The Importance of Roast Profiles
Talking about the roast profile of a certain coffee bean basically means we are really discussing the process that the coffee beans have undergone in the roasting process, from raw beans into the coffee that your customers drink. It is often said that roasting coffee is more art than science, so coffee roasters need time and practice to perfect their craft. In addition, a coffee roaster should experiment continuously with their roaster machine to increase the quality of their finished product. What is a roast profile, and how does a roast profile get the best flavor from your coffee beans? Read this blog post to learn all about it.
What Is A Roast Profile?
A Roast Profile is essentially a record of what happens during the roasting process and what adjustments made to reach the desired outcome. It is a way to record the roaster’s actions and decisions in response to feedback from the coffee beans, in terms of temperature and time. This roast profile is used to determine precisely what flavors and characteristics of the coffee are emphasized at the end of the roasting process.
Two important points to bear in mind:
1. Know your beans
Different coffee beans have different characteristics. The origin, type, characteristics, and processing of the coffee beans also influence the taste of the end product.
2. Know your roasting machine
Take the time to learn about your machine and its functions, such as heat transfer, drum speed and capacity, airflow setting, burner capacity, and controls. Experiment with your roasting machine, try out different settings so you can establish a set of protocols that easily replicates the desired quality of the roasted beans.
Berto Coffee Roasting Machine has the technology to achieve consistency and repeatability between roasts. The screen enables total monitor and control, with an option to pre-program the roast progress in Recipe mode for a fully automated batch. Learn about how we build our machine in our previous blog.
The Degrees of Coffee Roasting
There are several degrees of the coffee roasting process:
- Light Roast: With this process, the coffee beans aren’t roasted for long, hence the beans’ original organic compounds and chemical makeup don’t have as much time to dissolve. The result is coffee beans that tend to stay true to their original flavors.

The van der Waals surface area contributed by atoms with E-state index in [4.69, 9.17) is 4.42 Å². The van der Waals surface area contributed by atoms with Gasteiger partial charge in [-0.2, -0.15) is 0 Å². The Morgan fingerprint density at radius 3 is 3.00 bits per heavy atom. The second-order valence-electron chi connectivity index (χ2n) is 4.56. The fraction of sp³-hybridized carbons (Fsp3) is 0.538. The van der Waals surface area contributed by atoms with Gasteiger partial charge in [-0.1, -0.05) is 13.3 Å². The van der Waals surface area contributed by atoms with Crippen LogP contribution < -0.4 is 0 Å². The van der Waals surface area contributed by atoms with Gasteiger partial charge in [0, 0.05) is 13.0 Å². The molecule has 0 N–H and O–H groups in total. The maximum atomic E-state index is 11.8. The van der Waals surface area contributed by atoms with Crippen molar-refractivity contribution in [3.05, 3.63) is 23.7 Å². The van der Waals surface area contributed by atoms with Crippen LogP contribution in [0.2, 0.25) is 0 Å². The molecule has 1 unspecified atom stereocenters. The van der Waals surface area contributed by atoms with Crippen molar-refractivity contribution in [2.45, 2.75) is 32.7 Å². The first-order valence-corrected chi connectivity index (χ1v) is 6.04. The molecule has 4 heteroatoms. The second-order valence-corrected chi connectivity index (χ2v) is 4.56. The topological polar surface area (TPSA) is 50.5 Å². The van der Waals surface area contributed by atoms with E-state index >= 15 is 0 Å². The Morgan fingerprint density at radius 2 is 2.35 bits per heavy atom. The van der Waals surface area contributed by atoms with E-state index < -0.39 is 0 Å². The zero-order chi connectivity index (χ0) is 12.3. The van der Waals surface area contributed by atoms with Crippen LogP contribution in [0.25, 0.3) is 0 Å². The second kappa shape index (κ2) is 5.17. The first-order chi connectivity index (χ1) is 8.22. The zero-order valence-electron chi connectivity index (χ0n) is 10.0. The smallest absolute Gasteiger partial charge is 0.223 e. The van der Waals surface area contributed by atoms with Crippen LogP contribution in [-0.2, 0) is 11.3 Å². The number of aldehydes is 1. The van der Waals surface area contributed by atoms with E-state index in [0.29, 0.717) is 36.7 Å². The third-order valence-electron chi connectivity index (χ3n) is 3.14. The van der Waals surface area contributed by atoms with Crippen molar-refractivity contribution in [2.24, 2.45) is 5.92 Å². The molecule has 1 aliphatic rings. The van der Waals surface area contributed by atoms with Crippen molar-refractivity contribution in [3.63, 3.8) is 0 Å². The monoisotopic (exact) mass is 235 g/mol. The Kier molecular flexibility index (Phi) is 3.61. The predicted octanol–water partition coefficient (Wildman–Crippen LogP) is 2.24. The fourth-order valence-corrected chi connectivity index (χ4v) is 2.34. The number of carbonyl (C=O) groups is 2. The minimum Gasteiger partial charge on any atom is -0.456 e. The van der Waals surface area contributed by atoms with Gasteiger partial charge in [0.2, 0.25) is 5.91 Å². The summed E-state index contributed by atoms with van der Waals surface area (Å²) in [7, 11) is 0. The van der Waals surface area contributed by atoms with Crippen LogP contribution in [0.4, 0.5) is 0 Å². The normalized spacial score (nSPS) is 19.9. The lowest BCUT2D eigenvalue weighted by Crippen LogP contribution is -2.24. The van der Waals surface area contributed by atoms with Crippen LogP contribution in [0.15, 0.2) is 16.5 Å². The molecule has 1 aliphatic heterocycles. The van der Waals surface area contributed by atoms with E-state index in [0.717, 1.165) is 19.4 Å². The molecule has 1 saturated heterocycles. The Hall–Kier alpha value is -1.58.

- Medium Roast: With these longer roast, the acidity levels tend to smooth over. Medium roast coffees still carry some of the original qualities of the beans, but the flavors aren’t quite as pronounced.
- Medium-Dark Roast: Medium-dark roasted coffees have a higher level of bitterness and a hint of a more smoky flavor. The roasted beans are a little more oily and usually leave a slightly bittersweet aftertaste.
- Dark Roast: With the long roasting time, the beans lose more acidity and their natural flavors, leaving a more purely coffee taste. Dark roast coffees can be a bit more robust but the flavor is often fairly bitter. These roasts are suitable to combine with other flavors and often become the base of coffee drinks and desserts.
Log It and Cup It
You can record your roast profile either manually (in a table or graph format) or use a data logging program such as Artisan. Logging your roast profiles is imperative to find out what you need to do to get the best result from your roasting machine, and keep it consistent.
What to record on the roast profile:
- Burner Adjustments
- Starting temperature
- Turning Point
- Rate of Rise
- Timing of Colour Changes
- Time and Temperature of First Crack
- Timing of First Crack to End Roast Time
- Time between First and Second Crack
- Total Time and End Temp of Roast
- Development Ratio
- End Roast Weight Loss Percentage
- End Roast Colour
Aside from consistent data logging, it is also important to do consistent cupping sessions to taste the end result. By comparing your cupping notes to your roast profiles, you can analyze the data and decide what adjustment you need to do to get the best flavors from your coffee beans.